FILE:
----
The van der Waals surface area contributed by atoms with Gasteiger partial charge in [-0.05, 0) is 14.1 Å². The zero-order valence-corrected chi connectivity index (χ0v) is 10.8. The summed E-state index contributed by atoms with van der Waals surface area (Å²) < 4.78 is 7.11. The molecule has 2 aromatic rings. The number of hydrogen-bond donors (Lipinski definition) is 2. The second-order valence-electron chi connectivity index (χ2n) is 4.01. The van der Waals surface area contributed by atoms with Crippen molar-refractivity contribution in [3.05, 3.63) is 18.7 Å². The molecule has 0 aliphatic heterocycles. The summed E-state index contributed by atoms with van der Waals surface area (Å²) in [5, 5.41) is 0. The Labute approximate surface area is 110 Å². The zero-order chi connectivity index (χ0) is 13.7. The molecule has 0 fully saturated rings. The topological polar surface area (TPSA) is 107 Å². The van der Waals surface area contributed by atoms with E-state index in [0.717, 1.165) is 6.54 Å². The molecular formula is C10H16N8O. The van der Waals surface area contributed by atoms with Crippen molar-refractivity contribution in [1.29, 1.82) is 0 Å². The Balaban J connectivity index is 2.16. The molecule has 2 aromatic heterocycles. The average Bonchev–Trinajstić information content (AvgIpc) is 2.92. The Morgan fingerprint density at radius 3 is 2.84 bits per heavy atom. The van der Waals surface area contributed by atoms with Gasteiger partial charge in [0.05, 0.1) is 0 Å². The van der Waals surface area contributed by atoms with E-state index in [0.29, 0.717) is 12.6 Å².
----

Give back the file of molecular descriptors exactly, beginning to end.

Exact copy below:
The van der Waals surface area contributed by atoms with Gasteiger partial charge in [-0.05, 0) is 14.1 Å². The zero-order valence-corrected chi connectivity index (χ0v) is 10.8. The summed E-state index contributed by atoms with van der Waals surface area (Å²) < 4.78 is 7.11. The molecule has 2 aromatic rings. The number of hydrogen-bond donors (Lipinski definition) is 2. The second-order valence-electron chi connectivity index (χ2n) is 4.01. The van der Waals surface area contributed by atoms with Crippen molar-refractivity contribution in [3.05, 3.63) is 18.7 Å². The molecule has 0 aliphatic heterocycles. The summed E-state index contributed by atoms with van der Waals surface area (Å²) in [5, 5.41) is 0. The Labute approximate surface area is 110 Å². The zero-order chi connectivity index (χ0) is 13.7. The molecule has 0 fully saturated rings. The topological polar surface area (TPSA) is 107 Å². The van der Waals surface area contributed by atoms with E-state index in [0.717, 1.165) is 6.54 Å². The molecular formula is C10H16N8O. The van der Waals surface area contributed by atoms with Crippen molar-refractivity contribution in [1.29, 1.82) is 0 Å². The Balaban J connectivity index is 2.16. The molecule has 2 aromatic heterocycles. The average Bonchev–Trinajstić information content (AvgIpc) is 2.92. The Morgan fingerprint density at radius 3 is 2.84 bits per heavy atom. The van der Waals surface area contributed by atoms with Gasteiger partial charge in [0.05, 0.1) is 0 Å². The van der Waals surface area contributed by atoms with E-state index in [0.29, 0.717) is 12.6 Å².